Have you been hearing a lot about “the internet of things” lately? Maybe you even read our recent report collecting expert predictions on the subject. The 2014 Gartner Hype Cycle might help explain why this volume of attention has risen. This annual report plots the rising expectations and enthusiasm (and subsequent disappointment and disillusionment) for various emerging technologies. As Quartz’s Leo Mirani points out, the Internet of Things has “reached the zenith of its hype,” egged on by copious, “breathless” news coverage.
Also at or near peak hype and headed for the downward slope, according to the Gartner analysts: natural language question-answering systems, like Apple’s Siri, which help computers to understand human thoughts; wearable user interfaces, like Google Glass or Apple’s anticipated iWatch; and autonomous vehicles, like Google’s driverless cars. Read More →
Topics: Emerging Technology Impacts
For the first time in decades, the non-marital birth rate in the U.S. has been declining, according to a new report from the National Center for Health Statistics. The rate peaked in 2008 at about 52 babies per 1000 unmarried women of childbearing age, before dropping to 45 births in 2013. Like declines in overall fertility that have occurred since 2007, it’s quite likely that this recent decline in the non-marital birth rate also occurred as a result of the economic recession of 2007-2009.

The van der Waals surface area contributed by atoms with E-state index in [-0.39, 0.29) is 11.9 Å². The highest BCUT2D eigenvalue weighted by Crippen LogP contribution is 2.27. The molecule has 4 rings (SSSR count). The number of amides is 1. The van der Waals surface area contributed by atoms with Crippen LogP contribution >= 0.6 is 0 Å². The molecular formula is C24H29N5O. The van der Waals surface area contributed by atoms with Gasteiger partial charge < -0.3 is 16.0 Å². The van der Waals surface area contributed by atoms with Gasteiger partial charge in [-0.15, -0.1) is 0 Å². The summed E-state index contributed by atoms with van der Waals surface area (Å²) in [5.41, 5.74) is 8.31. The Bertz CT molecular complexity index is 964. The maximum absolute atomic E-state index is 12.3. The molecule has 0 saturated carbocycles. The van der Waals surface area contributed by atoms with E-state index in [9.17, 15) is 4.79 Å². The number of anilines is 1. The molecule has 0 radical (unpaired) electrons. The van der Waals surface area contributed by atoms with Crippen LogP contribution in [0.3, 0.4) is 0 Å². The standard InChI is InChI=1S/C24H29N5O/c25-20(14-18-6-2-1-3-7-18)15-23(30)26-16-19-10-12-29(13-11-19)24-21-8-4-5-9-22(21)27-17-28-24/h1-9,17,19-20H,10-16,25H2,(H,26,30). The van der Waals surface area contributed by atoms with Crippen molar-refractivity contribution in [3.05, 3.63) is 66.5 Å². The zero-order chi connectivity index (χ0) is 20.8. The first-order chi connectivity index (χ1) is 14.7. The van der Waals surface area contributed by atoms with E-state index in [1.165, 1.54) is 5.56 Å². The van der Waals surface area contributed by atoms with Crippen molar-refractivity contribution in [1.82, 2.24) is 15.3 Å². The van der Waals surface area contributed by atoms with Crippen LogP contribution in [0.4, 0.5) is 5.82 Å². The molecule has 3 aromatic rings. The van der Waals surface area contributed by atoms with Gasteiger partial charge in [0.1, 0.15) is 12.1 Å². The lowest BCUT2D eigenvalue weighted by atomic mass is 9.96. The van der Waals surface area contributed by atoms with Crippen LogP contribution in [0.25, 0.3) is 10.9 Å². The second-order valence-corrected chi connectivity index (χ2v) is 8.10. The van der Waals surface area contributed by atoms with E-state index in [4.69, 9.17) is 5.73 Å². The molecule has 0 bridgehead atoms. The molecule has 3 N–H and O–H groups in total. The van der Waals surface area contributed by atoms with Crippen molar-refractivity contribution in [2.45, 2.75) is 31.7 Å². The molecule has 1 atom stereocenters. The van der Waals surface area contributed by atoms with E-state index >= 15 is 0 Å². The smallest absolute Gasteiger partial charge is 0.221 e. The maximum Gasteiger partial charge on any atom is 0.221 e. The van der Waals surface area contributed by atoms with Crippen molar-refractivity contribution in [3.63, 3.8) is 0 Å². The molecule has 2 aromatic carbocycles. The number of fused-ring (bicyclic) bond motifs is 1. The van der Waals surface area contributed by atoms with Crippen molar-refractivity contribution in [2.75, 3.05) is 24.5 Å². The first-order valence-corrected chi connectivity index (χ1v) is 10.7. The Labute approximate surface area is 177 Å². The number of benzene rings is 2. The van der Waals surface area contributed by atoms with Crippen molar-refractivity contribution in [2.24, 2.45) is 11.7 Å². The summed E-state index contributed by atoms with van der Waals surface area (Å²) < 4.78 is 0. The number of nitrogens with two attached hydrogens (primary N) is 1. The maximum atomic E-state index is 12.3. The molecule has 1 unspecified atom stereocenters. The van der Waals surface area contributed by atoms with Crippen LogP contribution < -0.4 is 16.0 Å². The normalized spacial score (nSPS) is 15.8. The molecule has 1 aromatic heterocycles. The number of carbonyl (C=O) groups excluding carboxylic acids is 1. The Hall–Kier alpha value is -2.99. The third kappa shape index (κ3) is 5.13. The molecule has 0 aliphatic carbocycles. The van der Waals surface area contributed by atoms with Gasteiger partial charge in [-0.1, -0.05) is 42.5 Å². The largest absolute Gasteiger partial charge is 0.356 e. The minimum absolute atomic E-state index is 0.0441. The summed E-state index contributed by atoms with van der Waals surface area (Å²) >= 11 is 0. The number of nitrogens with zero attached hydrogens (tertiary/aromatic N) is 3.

Will the non-marital birth rate continue to drop as the economy slowly recovers? It’s difficult to know, but many experts believe that overall fertility will bounce back as the economy improves, as has been the case with past recessions — and indeed, the sharp fertility declines that occurred during the recession have already begun leveling off, and it appears as though non-marital birth rates may be following the same course. Read More →
One of the groups caught in the path of Sunni militants fighting under the banner of the Islamic State of Iraq and Syria (ISIS) are the Yazidis, members of a minority religious group whose members were among the thousands of civilians who had been trapped in the Sinjar mountains of Iraq without food or water. Last week, President Obama authorized airstrikes on ISIS as well as humanitarian aid to help the refugees.